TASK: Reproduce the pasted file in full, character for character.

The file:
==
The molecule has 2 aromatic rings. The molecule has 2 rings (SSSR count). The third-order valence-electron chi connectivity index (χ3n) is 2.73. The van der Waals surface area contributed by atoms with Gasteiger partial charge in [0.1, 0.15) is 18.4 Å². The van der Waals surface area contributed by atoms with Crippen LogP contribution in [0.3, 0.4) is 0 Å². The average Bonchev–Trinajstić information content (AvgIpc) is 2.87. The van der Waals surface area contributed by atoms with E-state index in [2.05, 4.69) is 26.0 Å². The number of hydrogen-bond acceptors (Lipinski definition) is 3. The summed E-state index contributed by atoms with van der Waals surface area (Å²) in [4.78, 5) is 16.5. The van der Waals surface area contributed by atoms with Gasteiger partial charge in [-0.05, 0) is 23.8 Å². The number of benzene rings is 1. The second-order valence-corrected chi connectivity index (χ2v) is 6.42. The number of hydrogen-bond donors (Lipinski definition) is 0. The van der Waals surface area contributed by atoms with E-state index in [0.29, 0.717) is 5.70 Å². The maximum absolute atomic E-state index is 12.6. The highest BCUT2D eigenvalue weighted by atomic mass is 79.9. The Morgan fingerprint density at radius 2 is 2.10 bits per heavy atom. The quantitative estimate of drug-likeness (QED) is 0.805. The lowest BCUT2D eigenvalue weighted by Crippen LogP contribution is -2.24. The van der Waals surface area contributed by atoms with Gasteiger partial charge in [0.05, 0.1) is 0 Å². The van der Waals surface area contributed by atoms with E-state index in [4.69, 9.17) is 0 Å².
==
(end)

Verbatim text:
The molecule has 2 aromatic rings. The molecule has 2 rings (SSSR count). The third-order valence-electron chi connectivity index (χ3n) is 2.73. The van der Waals surface area contributed by atoms with Gasteiger partial charge in [0.1, 0.15) is 18.4 Å². The van der Waals surface area contributed by atoms with Crippen LogP contribution in [0.3, 0.4) is 0 Å². The average Bonchev–Trinajstić information content (AvgIpc) is 2.87. The van der Waals surface area contributed by atoms with E-state index in [2.05, 4.69) is 26.0 Å². The number of hydrogen-bond acceptors (Lipinski definition) is 3. The summed E-state index contributed by atoms with van der Waals surface area (Å²) in [4.78, 5) is 16.5. The van der Waals surface area contributed by atoms with Gasteiger partial charge in [-0.05, 0) is 23.8 Å². The number of benzene rings is 1. The second-order valence-corrected chi connectivity index (χ2v) is 6.42. The number of hydrogen-bond donors (Lipinski definition) is 0. The van der Waals surface area contributed by atoms with E-state index in [0.29, 0.717) is 5.70 Å². The maximum absolute atomic E-state index is 12.6. The highest BCUT2D eigenvalue weighted by atomic mass is 79.9. The Morgan fingerprint density at radius 2 is 2.10 bits per heavy atom. The quantitative estimate of drug-likeness (QED) is 0.805. The lowest BCUT2D eigenvalue weighted by Crippen LogP contribution is -2.24. The van der Waals surface area contributed by atoms with Gasteiger partial charge in [0.05, 0.1) is 0 Å². The van der Waals surface area contributed by atoms with E-state index in [4.69, 9.17) is 0 Å².